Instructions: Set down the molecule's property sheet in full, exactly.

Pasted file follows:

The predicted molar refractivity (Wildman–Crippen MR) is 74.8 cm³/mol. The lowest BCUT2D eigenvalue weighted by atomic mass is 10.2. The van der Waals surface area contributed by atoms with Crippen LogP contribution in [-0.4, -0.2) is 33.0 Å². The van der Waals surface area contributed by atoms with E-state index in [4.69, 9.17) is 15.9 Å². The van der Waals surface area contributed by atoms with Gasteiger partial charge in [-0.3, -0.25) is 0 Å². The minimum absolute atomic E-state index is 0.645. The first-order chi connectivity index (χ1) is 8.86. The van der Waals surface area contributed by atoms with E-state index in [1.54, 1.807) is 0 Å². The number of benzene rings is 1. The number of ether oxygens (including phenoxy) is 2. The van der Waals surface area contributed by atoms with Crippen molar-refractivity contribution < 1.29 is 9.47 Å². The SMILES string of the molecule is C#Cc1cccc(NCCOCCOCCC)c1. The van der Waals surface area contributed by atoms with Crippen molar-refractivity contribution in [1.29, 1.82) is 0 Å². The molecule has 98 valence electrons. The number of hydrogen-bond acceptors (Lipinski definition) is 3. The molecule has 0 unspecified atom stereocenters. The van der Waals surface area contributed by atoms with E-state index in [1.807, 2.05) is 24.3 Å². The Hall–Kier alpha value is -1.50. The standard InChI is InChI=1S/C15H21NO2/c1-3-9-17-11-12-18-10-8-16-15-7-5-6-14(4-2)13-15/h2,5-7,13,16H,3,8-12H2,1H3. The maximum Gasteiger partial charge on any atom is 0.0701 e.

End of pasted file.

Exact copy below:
The predicted molar refractivity (Wildman–Crippen MR) is 74.8 cm³/mol. The lowest BCUT2D eigenvalue weighted by atomic mass is 10.2. The van der Waals surface area contributed by atoms with Crippen LogP contribution in [-0.4, -0.2) is 33.0 Å². The van der Waals surface area contributed by atoms with E-state index in [4.69, 9.17) is 15.9 Å². The van der Waals surface area contributed by atoms with Gasteiger partial charge in [-0.3, -0.25) is 0 Å². The minimum absolute atomic E-state index is 0.645. The first-order chi connectivity index (χ1) is 8.86. The van der Waals surface area contributed by atoms with E-state index in [1.54, 1.807) is 0 Å². The number of benzene rings is 1. The number of ether oxygens (including phenoxy) is 2. The van der Waals surface area contributed by atoms with Crippen molar-refractivity contribution < 1.29 is 9.47 Å². The SMILES string of the molecule is C#Cc1cccc(NCCOCCOCCC)c1. The van der Waals surface area contributed by atoms with Crippen molar-refractivity contribution in [1.29, 1.82) is 0 Å². The molecule has 98 valence electrons. The number of hydrogen-bond acceptors (Lipinski definition) is 3. The molecule has 0 unspecified atom stereocenters. The van der Waals surface area contributed by atoms with E-state index in [1.807, 2.05) is 24.3 Å². The Hall–Kier alpha value is -1.50. The standard InChI is InChI=1S/C15H21NO2/c1-3-9-17-11-12-18-10-8-16-15-7-5-6-14(4-2)13-15/h2,5-7,13,16H,3,8-12H2,1H3. The maximum Gasteiger partial charge on any atom is 0.0701 e.